For those of you who did a double take, yes this is an electric mountain bike. It’s actually Spoke’s second e-bike review. Before you turn away in disgust, firstly take a moment to look at this Moustache and admire what a work of art it is; secondly, try to think outside the box and consider the riding and exploration possibilities it presents. I’m not suggesting you rush out and sell your beloved mid-travel 29er enduro sled and turn up to your Saturday ride on one of these, but imagine you were given one to have as a second bike. What you’d find is a whole new world of opportunities–backcountry access, long-distance big-vertical day rides, towing your kids around or simply commuting to work, to name but a few.
Moustache is a boutique French company who specialise in beautifully-made electric bikes, sort of the Bugatti of e-bike brands; in which case the Race 9.0 is the Veyron of their line up. It’s aesthetically stunning, carbon framed, has a cutting-edge motor, top-shelf spec and components, and it’s expensive.
E-bikes have been pushing the industry to develop specific components to deal with their idiosyncrasies, such as tougher drive chains to handle the added torque of changing gear under power. The Race 9.0 has taken full advantage of as many of these as possible. SRAM’s EX1 11 Speed 14×11/50 e-bike drivechain is one, Fox’s 36 Performance 160mm e-bike fork is another, as is the use of plus tyres to help spread the 22.5kg load around. You’ll find the world-class Maxxis Minion DHF 2.8 up front and the Maxxis Rekon 2.8 out back on a set of 35mm rims. It goes without saying that big burley bikes need good suspension and brakes, so Moustache have kitted the Race 9.0 with the Rock Shox Monarch Plus RC3 Debon air rear shock and Magura’s powerful MT5 four-pot stoppers. All this is built around 160mm of travel, a JUST-carbon frame and the pulsing heart of any e-bike, it’s motor-Bosch’s top of the range Performance Line CX.
Geometry-wise, the Samedi 27 has some unique numbers, no doubt optimised to deal with the weight and extra forces going through the rear of the bike: 465mm chainstays jump out straight away as being huge, as does the wheelbase-1204mm for a medium-so we know this is going to be a big stable platform. But enough of the tech talk. How does this beautiful battery powered behemoth ride?
As you would expect with an electric pedal assist bike, the uphills are a laugh-inducing insult to your perceptions about fitness and a big f#@k you to riding buddies on traditional bikes. With their latest CX drive units, Bosch has developed a new smart mode called “eMTB”, which constantly adjusts the power output to match a rider’s needs by varying between the turbo and tour settings. This is one of the things that sets Bosch powered e-bikes apart from the rest; while the Bosch drive units are not the lightest on the market, them seem to have the technological edge with their state-of-the-art sensors tuning the output to keep the power smooth and effortless even on the trickiest climbs. This was definitely noticeable on steep technical sections, where I felt like an invincible mountain goat powering my way easily to the top. My only critique of the eMTB mode was that in tight low speed switchbacks it tended to surge the power on too much, making it difficult to hold my line, and often resulting in a foot-down to recover. This was fixable by dropping into Eco mode as I approached the really tight corners.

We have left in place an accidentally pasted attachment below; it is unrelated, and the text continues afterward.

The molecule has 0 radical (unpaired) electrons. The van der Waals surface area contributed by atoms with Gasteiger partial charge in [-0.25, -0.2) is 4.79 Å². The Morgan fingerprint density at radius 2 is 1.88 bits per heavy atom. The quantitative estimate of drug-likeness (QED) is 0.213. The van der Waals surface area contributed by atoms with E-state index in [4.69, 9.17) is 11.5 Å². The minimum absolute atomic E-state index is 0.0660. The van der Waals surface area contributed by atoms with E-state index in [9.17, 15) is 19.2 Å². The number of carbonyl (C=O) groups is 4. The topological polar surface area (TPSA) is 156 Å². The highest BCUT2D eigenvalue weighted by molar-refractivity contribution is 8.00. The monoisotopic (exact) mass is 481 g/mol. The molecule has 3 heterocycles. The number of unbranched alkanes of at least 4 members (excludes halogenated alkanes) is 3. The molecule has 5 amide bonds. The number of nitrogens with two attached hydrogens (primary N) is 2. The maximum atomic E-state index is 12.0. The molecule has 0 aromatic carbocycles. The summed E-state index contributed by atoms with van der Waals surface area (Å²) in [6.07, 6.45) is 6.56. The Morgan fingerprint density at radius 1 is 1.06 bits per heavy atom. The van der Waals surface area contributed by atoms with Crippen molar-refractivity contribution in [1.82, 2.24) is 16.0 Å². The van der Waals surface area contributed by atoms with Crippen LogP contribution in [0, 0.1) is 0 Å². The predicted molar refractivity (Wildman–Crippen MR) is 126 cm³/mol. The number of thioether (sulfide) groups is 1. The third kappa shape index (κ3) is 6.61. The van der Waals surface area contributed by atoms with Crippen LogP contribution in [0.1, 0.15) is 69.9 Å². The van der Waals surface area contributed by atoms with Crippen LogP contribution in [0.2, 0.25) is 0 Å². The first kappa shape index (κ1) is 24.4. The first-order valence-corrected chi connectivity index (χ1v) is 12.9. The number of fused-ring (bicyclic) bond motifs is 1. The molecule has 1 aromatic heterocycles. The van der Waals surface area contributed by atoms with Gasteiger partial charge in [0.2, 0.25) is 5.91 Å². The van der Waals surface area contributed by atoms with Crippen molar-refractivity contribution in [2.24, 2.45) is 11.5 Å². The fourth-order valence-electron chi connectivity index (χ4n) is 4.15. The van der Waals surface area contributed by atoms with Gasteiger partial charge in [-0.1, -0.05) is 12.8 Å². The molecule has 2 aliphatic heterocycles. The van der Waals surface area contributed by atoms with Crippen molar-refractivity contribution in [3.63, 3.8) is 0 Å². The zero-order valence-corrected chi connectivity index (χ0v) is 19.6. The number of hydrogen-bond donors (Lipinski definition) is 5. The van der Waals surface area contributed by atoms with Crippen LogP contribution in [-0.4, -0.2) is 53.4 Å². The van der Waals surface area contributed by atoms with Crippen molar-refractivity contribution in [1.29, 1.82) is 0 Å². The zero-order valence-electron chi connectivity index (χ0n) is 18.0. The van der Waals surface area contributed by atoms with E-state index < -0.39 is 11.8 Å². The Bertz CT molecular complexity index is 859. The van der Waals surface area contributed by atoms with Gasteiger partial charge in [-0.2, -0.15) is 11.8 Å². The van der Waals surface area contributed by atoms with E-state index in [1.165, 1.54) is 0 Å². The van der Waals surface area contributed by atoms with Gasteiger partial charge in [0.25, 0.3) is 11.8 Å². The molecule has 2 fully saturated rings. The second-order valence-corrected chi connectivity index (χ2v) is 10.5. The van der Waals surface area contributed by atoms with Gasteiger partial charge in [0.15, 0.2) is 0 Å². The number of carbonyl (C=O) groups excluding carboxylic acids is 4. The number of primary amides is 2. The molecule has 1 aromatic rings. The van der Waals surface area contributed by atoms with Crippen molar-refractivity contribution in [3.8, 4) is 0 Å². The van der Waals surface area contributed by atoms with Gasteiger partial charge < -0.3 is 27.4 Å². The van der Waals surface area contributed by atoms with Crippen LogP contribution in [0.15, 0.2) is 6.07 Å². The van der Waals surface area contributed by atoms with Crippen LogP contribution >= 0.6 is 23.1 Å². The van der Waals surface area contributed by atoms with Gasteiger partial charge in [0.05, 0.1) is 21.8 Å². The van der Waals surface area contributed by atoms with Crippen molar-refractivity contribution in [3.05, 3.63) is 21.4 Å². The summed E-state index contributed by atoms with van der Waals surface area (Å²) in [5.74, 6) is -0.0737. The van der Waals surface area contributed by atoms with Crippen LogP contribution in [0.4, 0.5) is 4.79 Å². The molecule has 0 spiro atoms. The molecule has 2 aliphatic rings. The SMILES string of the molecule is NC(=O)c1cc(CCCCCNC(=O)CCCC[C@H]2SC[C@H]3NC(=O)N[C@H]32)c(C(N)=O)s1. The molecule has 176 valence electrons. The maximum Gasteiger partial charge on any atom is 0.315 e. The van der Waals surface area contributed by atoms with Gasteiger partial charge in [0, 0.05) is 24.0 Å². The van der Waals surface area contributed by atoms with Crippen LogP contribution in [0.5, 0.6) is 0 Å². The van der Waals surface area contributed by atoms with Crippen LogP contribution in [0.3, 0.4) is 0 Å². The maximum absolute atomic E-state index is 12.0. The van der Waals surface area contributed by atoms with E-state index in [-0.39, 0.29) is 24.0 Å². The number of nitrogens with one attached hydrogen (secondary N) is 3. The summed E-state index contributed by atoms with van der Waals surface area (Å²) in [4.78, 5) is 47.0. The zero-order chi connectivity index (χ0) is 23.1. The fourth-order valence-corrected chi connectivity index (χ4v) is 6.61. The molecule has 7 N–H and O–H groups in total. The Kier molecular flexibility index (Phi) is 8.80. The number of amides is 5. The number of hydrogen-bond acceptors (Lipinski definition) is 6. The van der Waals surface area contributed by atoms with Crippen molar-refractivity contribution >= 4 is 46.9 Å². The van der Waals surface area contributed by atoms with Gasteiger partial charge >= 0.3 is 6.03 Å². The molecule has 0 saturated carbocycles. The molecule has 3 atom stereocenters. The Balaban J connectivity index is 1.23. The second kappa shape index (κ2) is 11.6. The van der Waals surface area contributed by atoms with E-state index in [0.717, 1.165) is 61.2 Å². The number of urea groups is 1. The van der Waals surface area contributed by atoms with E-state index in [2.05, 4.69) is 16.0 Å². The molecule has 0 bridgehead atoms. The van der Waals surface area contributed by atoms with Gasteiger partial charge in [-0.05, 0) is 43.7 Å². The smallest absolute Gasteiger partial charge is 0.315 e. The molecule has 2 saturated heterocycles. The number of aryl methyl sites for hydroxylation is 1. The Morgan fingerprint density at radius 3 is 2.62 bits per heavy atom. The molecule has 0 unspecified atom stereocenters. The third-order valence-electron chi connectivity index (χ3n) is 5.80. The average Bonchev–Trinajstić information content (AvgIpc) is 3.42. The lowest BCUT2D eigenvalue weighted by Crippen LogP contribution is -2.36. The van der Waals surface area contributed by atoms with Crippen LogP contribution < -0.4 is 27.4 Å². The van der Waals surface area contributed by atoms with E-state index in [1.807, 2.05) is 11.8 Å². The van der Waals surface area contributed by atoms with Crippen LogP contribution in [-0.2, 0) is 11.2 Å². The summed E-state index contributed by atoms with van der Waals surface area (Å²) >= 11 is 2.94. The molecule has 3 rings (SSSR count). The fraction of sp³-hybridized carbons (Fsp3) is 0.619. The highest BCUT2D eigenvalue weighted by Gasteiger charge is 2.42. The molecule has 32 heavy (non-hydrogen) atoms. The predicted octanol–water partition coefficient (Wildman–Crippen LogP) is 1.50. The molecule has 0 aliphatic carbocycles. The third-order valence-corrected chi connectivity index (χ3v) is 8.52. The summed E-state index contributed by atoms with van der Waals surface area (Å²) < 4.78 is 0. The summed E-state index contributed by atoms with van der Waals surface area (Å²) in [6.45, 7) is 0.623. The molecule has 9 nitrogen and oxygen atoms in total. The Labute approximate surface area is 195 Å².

Descending was, surprisingly, a lot of fun too. The 160mm of travel combined with the wide tyre platform and the low centre of gravity (the weight is all centred around the bottom bracket) makes the Race 9.0 remarkably secure and planted on the trails, and while it’s not the most agile of bikes, it compensates with a monster-truck ability to ride over any line you choose. With 160mm to burn through I certainly didn’t have to compromise downhill trail choice; the bike powered down everything I’d normally ride.
Where the Moustache really excelled for me, however, was on those flat, pedally, in-between trails. You know the ones, where unless you’ve had two Red Bulls and sprint like Anton Copper chasing Nino, are sort of boring and are only really ridden to access the good stuff. Here, the Moustache caused a serious paradigm shift. Suddenly these tracks became world class flow trails as I struggled to hold my line and grip careening along them, wondering why they didn’t have better berms. This was suddenly a whole new bike experience, so I shifted my attention away from my usual trail choices and started riding the more mundane tracks, but at XC race speed with a fraction of the effort.
The battery life on the Bosch motor is excellent and although I didn’t have time to really push the range to its limits, I could easily get 40kms of hard riding in eMTB mode out of the fully charged Powerpack 500 battery. This can be pushed out to 70 to 80kms in the Eco mode.
The Race 9.0 is an incredible example of the latest big-travel e-bikes available that can climb and descend anything your normal bike can. Though the carbon framed Race 9.0 sits firmly on the top shelf, it would be my first pick if money wasn’t a concern. Moustache do offer a full range of the Samedi 27’s to fit most budgets.
In my mind, e-bikes should be seen as a new breed of tool to broaden your cycling experience, not a lazy-man’s motorbike that’s going to cause havoc on your local trails. They’re not for everyone, but don’t be too quick to judge. I’d wager if there was one in your garage, you’d it use a lot more than you think.